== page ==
Unlike the burnouts in Eckert’s book, the smart burnouts were working class but not neighborhood driven. That said, they smoked, partied and skipped school. They were regularly high in class and hung out in the parking lot.

Throughout this, my mother was an amazing source of support and she never pressured me in any direction, yet she was clearly a good girl, playing by all of the rules. I hated the school actively and let them know it, but at the same time, took advantage of whatever i could while there. Read through Eckert’s lens, this mixture was undoubtedly confusing because i didn’t fit into either category.

By the end of high school, with the collapse of the smart burnouts and my boyfriend forced into the Navy, i spent most of my time with five other people, none of which fit comfortably into the binary. We were all geeks but we also created plenty of trouble together, outside of the two categories. Yet, in one incident, my neighbor and dear friend was expelled. Since she was black, she knew she was going to be expelled regardless of whether she ratted out anyone else so she took the fall for everyone.

In reading this book, i can understand why they never expected me to graduate. From the school’s perspective, i was one of the smart burnouts. The only difference was that i did activities instead of hanging out; i was also amazingly capable of doing homework during the class it was due so i never worried about that. The smart burnouts didn’t make it. Interestingly, all of that small crew of six that i finished high school with did. The one who was expelled is now a professor.

It’s weird to read a book and just cringe, knowing where it comes from. I still don’t understand how i navigated those different worlds and ended up here and i couldn’t give directions for anyone. I learned a lot by being on the edge of burnout land (or deep in it depending on perspective). That said, it made it damn hard to relate to people when i went to poshy ivy land.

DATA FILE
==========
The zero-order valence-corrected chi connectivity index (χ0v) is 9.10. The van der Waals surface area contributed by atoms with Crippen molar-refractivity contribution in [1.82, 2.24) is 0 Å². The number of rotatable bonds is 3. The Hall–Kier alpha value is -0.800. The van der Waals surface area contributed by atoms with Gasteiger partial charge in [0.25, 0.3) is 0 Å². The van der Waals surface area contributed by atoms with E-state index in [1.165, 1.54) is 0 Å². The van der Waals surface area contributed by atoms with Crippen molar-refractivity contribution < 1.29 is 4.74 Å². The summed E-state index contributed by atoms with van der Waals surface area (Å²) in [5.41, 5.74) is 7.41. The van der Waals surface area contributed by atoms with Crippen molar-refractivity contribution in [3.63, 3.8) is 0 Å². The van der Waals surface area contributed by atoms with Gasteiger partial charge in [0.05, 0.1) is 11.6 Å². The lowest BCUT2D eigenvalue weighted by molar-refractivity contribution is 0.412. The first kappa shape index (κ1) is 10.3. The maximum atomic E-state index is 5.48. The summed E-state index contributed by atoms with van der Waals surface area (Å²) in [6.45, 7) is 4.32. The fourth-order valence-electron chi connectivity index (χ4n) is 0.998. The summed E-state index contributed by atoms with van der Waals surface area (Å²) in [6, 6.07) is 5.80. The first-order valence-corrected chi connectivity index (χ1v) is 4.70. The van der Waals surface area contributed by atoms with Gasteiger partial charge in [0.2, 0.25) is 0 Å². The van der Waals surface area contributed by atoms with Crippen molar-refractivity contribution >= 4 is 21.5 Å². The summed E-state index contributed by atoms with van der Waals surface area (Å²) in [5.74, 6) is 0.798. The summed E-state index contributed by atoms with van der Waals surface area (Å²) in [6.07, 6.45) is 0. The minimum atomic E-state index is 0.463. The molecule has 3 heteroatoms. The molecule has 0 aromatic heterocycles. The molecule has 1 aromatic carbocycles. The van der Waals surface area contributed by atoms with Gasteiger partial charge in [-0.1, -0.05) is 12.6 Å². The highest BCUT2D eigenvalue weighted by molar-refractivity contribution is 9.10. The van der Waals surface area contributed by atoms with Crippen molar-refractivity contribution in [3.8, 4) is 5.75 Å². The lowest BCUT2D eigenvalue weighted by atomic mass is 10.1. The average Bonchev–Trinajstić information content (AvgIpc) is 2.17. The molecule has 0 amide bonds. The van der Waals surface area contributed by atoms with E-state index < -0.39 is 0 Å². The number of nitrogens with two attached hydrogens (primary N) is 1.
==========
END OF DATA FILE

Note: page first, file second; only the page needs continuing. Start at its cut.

I wonder how common smart burnouts are…. Eckert doesn’t really account for them but they were the defining feature of the hegemonic dichotomy in my school.

Some notes on the first chapter

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9 thoughts on “smart burnouts: my high school experience

  1. Mel

    Wow. I must get this book for I, too, was a smart burnout. But of a slightly different variety. I have the single mom, lower income thing in common with you as well as the person, in my case a teacher, who told me I probably wouldn’t graduate high school. My problem was that I was bored with all the regular subjects but interested in things like archeology, classical music, art, theatre. The curriculum favoured math, science and sports – three things I was NOT good at. The other thing that assisted in my not-fitting-in was the fact that I was raised by a radical feminist mom whose friends were all artists, filmmakers and queer activists. They were arty and weird and so was our apartment (from the books we had to the kinds of art/pictures up on the walls). It’s hard to make friends when every kid who comes over leaves with a story about Andy Warhol or the book of Japanese erotic art they spied in the bookcase. Of course, looking this over now I realise it was all GREAT and it’s helped me be who I am now. But there was never much of a category for my background – poor but cultured, crappy student but smarter than my peers (I ended up getting into all kinds of gifted programs later and finally an alternative school – lots of weird arty kids with special skills/talents).